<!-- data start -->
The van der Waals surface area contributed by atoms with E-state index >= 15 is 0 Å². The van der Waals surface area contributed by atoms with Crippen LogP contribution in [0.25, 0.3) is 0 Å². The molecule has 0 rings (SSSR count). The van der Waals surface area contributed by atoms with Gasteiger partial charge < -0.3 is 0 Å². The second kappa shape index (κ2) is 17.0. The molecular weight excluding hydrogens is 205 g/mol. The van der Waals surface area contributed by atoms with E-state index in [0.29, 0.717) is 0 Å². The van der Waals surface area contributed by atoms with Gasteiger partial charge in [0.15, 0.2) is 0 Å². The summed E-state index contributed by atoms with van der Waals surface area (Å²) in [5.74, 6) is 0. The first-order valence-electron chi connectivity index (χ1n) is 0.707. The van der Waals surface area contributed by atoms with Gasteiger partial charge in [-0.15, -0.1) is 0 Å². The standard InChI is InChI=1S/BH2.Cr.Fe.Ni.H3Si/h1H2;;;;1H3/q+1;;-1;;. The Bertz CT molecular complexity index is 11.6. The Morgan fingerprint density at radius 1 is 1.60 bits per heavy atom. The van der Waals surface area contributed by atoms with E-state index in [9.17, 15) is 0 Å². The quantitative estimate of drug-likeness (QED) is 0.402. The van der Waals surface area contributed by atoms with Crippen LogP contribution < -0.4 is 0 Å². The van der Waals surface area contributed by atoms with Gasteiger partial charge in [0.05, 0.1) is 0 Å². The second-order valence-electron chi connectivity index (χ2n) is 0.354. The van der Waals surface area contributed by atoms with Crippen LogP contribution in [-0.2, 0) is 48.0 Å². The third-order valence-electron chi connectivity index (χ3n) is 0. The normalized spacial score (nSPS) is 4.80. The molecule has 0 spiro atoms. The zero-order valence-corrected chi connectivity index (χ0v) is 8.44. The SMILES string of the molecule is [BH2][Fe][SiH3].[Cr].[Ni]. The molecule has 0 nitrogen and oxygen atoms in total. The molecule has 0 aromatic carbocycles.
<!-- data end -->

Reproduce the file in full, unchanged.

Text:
The van der Waals surface area contributed by atoms with E-state index >= 15 is 0 Å². The van der Waals surface area contributed by atoms with Crippen LogP contribution in [0.25, 0.3) is 0 Å². The molecule has 0 rings (SSSR count). The van der Waals surface area contributed by atoms with Gasteiger partial charge < -0.3 is 0 Å². The second kappa shape index (κ2) is 17.0. The molecular weight excluding hydrogens is 205 g/mol. The van der Waals surface area contributed by atoms with E-state index in [0.29, 0.717) is 0 Å². The van der Waals surface area contributed by atoms with Gasteiger partial charge in [0.15, 0.2) is 0 Å². The summed E-state index contributed by atoms with van der Waals surface area (Å²) in [5.74, 6) is 0. The first-order valence-electron chi connectivity index (χ1n) is 0.707. The van der Waals surface area contributed by atoms with Gasteiger partial charge in [-0.15, -0.1) is 0 Å². The standard InChI is InChI=1S/BH2.Cr.Fe.Ni.H3Si/h1H2;;;;1H3/q+1;;-1;;. The Bertz CT molecular complexity index is 11.6. The Morgan fingerprint density at radius 1 is 1.60 bits per heavy atom. The van der Waals surface area contributed by atoms with E-state index in [9.17, 15) is 0 Å². The quantitative estimate of drug-likeness (QED) is 0.402. The van der Waals surface area contributed by atoms with Crippen LogP contribution < -0.4 is 0 Å². The van der Waals surface area contributed by atoms with Gasteiger partial charge in [0.05, 0.1) is 0 Å². The second-order valence-electron chi connectivity index (χ2n) is 0.354. The van der Waals surface area contributed by atoms with Crippen LogP contribution in [-0.2, 0) is 48.0 Å². The third-order valence-electron chi connectivity index (χ3n) is 0. The normalized spacial score (nSPS) is 4.80. The molecule has 0 spiro atoms. The zero-order valence-corrected chi connectivity index (χ0v) is 8.44. The SMILES string of the molecule is [BH2][Fe][SiH3].[Cr].[Ni]. The molecule has 0 nitrogen and oxygen atoms in total. The molecule has 0 aromatic carbocycles.